For sports handicappers, there’s so much information and statistics available on the internet these days that it’s enough to make your head spin. You can spend hours and hours scanning through dozens of betting "trends" for each NBA matchup, but I’m here to tell you that most of them are completely useless.
As an example, Covers.com says that the "under" is 13-6 in the last 19 games that the Boston Celtics have played on a Sunday. Does that mean that Boston plays tougher defense on Sundays? Are foul shots attempted from two feet farther back during Sunday games? Of course not. That 13-6 mark is purely coincidence and it would be no surprise if Boston’s next 10 Sunday games all went "over."
Indeed, not all betting trends are created equal. Smart cappers know which ones they might be able to profit from and which ones to ignore. As a general rule of thumb, it’s wise to skip over obscure trends such as “Pistons are 5-11-1 ATS in their last 17 when their opponent allows 100 points or more in their previous game.” If you are going to bet your money based on that nugget of information, I have a bridge in Brooklyn to sell you.
Stick to the basics, kid.
Here are five trends that you should be paying attention to.
Home team advantage? Not when Joey Crawford is around.
Home teams are an astonishing 5-14 ATS this season when Crawford is officiating. And this isn’t anything new—teams playing in their own building are 70-95 over the last three seasons when the 35-year NBA vet is calling the shots. Even going back a decade ago to the 2001-02 season, Crawford’s ATS record for home teams was a ridiculous 25-52-2.
Though I can’t say I’m surprised. Whenever I watch this guy referee a basketball game, it looks like he actually gets a thrill out of ruling against the home team whenever he gets a chance. Maybe he enjoys being disliked by an arena full of people on a nightly basis? Who knows? After all, this is the same guy who challenged Tim Duncan to a fight a few years back, so he’s got some issues.
All I know for sure is that I look for Crawford’s name in the referee assignments every morning (Covers.com releases them around 11:00 am eastern time) and automatically add two points to the road team in my point spread projections. That’s a huge edge in the long run.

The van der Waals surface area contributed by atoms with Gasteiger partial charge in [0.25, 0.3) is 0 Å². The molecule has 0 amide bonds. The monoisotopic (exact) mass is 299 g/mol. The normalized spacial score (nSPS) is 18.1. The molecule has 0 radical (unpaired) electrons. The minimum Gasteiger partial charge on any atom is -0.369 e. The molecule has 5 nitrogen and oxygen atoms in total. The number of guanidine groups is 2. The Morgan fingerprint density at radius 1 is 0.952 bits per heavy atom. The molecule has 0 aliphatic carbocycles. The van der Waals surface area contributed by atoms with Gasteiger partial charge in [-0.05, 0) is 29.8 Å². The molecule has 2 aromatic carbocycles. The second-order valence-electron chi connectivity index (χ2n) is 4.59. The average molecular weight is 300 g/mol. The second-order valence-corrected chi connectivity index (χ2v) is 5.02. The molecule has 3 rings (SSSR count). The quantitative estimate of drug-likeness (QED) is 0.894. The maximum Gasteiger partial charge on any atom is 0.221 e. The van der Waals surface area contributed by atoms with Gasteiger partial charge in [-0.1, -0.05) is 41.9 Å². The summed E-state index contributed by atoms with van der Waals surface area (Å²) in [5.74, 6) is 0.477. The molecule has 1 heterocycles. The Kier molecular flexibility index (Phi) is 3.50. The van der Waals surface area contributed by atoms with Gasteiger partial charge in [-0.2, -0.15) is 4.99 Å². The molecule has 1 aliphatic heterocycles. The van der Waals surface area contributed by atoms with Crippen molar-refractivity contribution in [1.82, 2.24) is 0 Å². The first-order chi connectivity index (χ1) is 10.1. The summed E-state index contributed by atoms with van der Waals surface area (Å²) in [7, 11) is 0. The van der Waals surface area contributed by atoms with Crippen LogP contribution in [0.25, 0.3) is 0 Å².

Many NBA analysts wondered how the lockout would affect performance this season. So far, the answer has been bad shooting and lower final scores. The "under" is hitting at a 55 percent clip this year (232-189), and bookmakers everywhere couldn’t be happier.
Sharp bettors understand that NBA totals are inflated up ever so slightly since the general public pours a lot more money into the "over" than the "under."
As a former bookie, I can confirm that about four out of five wagers I took in on totals were for the game to go "over." Talk about amateur hour! Although if you have money on the game, I suppose it has to be more enjoyable to root for teams to score than it is to cheer for missed baskets. But handicapping basketball isn’t about fun—it’s about turning a profit. Plus, you’ll never have more fun watching an NBA game with a final score of 81-73.
The Wizards were the absolute worst team in the league against the spread last season, finishing with a record of 32-50.
Las Vegas bookmakers have failed to adjust so far this year as Washington enters today’s action with an ATS record of 8-18, again the worst mark in the league.
As a matter of fact, going back to the start of the 2008-2009 season, the team that plays in the nation’s capital is 106-162-2 since Obama was elected president. Coincidence? Probably, but either way, the Wizards look like a JV high school team on most nights.
John Wall has a ton of talent and potential, but it has yet to materialize into any type of success for his team. I’d continue to bet against Washington every night until they prove they can cover a few games in a row.
There are three qualities I look for in an NBA team when I bet my money.
A solid defense (which will give me a chance to win every night), a great point guard who can control the game late in the fourth quarter (to help avoid the dreaded backdoor cover) and a team that plays well on the road (shows focus and discipline).
That team is the Chicago Bulls. Behind Derrick Rose and that terrific D, the Bulls are 18-11 ATS this year after a 49-31-2 mark last year—both second best in the league. Bookmakers are hesitant to open up the Bulls as heavy favorites because Chicago doesn’t always light up the scoreboard like some other teams do, but they more than make up for that on the other end of the court.
Add the Bulls to your betting card as often as you can—it’s usually a smart investment.
When you hear "LA Lakers," you think excitement, you think Kobe Bryant, you think Showtime!
That’s exactly what bookmakers want you to think, because nowadays, the truth is that the Lakers struggle to find consistent scoring from anyone besides the Black Mamba and Pau Gasol, and the team ends up in many grind-it-out defensive battles as a result.
Los Angeles’ over/under record stands at 10-16 so far this year after a 33-49 clip last season and 35-46 the season before that; all those marks are easily near the very bottom of the league.
Nope, these aren’t your father's Lakers anymore, but it could still be Showtime! for your bottom line if you side with the "under" when the Lakers take the court.
All trends and statistics courtesy of Covers.com.
Errol Krupiarz is a Featured Columnist at Bleacher Report and also runs his own sports betting blog at WiseGuySports.com. Follow him on Twitter: @WiseGuyErrol